The first thing you’ll want to do is give your device a static IP address and static DNS servers. To avoid unnecessary work on my part, here are the required steps for each platform: PC, PS3, Xbox 360 How to determine your new IP: Go to a PC and right click on the network symbol in the statusbar, click “Open Network and Sharing center” and then “Change adapter settings”. Right click on the active connection, click “Status” and then “Details”. Write down the IPv4 address and the Default Gateway. Your IPv4 address will most likely be something like “192.168.1.123”, change the last three digits to whatever you like, as long as it’s between 2 and 254. Ideally you’ll want to use something close to this one to make sure it’s in the DHCP.aspx) range of your router. For the DNS servers I recommend you use 184.108.40.206 and 220.127.116.11. These are the public DNS servers from Google and I find them to be very reliable. While this should not make a huge difference, it may prevent crappy ISP DNS servers from fucking stuff up.
Same thing as the previous step: it would take ages to write a tutorial for every router. Instead, I recommend you use Portforward.com to find your router and follow their tutorial for your specific router. When you’re in, check back here. Disable UPnP in your router, for my Asus router it’s in the WAN tab but you might have to search a bit. It should be listed somewhere. UPnP does the same thing as this but not as efficiently and it might interfere with port forwarding. If port forwarding doesn’t work for whatever reason, your router might have a DMZ option. DMZ is a shotgun-approach, it stands for Demilitarized Zone and what it does is it places your device outside of the firewall, leaving it completely vulnerable. This doesn’t pose that big of a threat for the PS3 and the Xbox 360 but I would not recommend doing this on PC. Your choice. An extra word of warning for certain Asus routers: there is a setting buried deep in the menus called ‘NAT acceleration’. For my AC66U it’s in LAN -> Switch Control. This seems helpful but it interferes with QoS and port forwarding, disable it. It makes wired traffic bypass the CPU to speed things up a bit but it is only useful for speeds above 200MB/s. If you use wireless (WHY WOULD YOU DO THIS?) then you’re fine.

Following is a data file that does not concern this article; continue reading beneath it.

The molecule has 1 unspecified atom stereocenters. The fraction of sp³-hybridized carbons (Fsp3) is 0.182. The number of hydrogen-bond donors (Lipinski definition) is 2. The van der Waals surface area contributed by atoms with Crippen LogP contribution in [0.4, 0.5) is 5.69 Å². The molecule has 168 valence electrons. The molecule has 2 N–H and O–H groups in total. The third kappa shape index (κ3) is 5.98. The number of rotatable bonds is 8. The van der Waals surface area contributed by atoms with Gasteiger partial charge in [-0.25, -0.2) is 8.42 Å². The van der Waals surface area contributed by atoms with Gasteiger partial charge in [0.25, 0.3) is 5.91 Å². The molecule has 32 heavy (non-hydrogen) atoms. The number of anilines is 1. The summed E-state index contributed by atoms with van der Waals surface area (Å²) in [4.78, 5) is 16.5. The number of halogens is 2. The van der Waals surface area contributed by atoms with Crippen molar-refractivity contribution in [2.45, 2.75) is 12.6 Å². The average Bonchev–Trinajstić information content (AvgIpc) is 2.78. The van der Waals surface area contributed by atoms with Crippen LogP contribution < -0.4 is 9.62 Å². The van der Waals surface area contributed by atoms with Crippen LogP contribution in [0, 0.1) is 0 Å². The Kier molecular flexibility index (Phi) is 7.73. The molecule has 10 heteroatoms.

The network smoothing factor was a setting added in a patch for BF3. It provides smoother animations at the cost of higher latency. For PC this setting is easily accessible in the options under gameplay, just fiddle around with it and see what works best for you, there is no fixed best value. As a rule of thumb, lower is better but there’s a sweet spot, usually around 20-30%. This setting is accessible on Xbox 360 as well but it requires you to edit your savefiles. Turn down the graphics a bit while you’re at it. Not sure which settings work but it can’t hurt.
TCP: 80, 443, 9988, 20000-20100, 22990, 17502, 42127 UDP: 3659, 14000-14016, 22990-23006, 25200-25300
Turn on your PS3, and then navigate to the Settings option on the main menu. After you have selected
Network Setting, move to the right and select Internet Connection Settings in the list that comes up.
Select Custom for the setup method. On the next page select Wired or Wireless connection depending
upon how your PS3 is connected to your network. So select Manual Settings!
The fov fix works on ps3 ,just choose the right one and install. Remember that you will lose the old data game play but your multiplayer data will stay the same.
So dont worry about your service stars and how many noobs you killed. Like who cares right, you want better hitreg and you just want to kill kill kill...
Watch turtorial video. if you need any help call your mom.....momy!!!
Afther you done this you can test the connection on your ps3 and yes have fun. Tested and working by roOTCr4k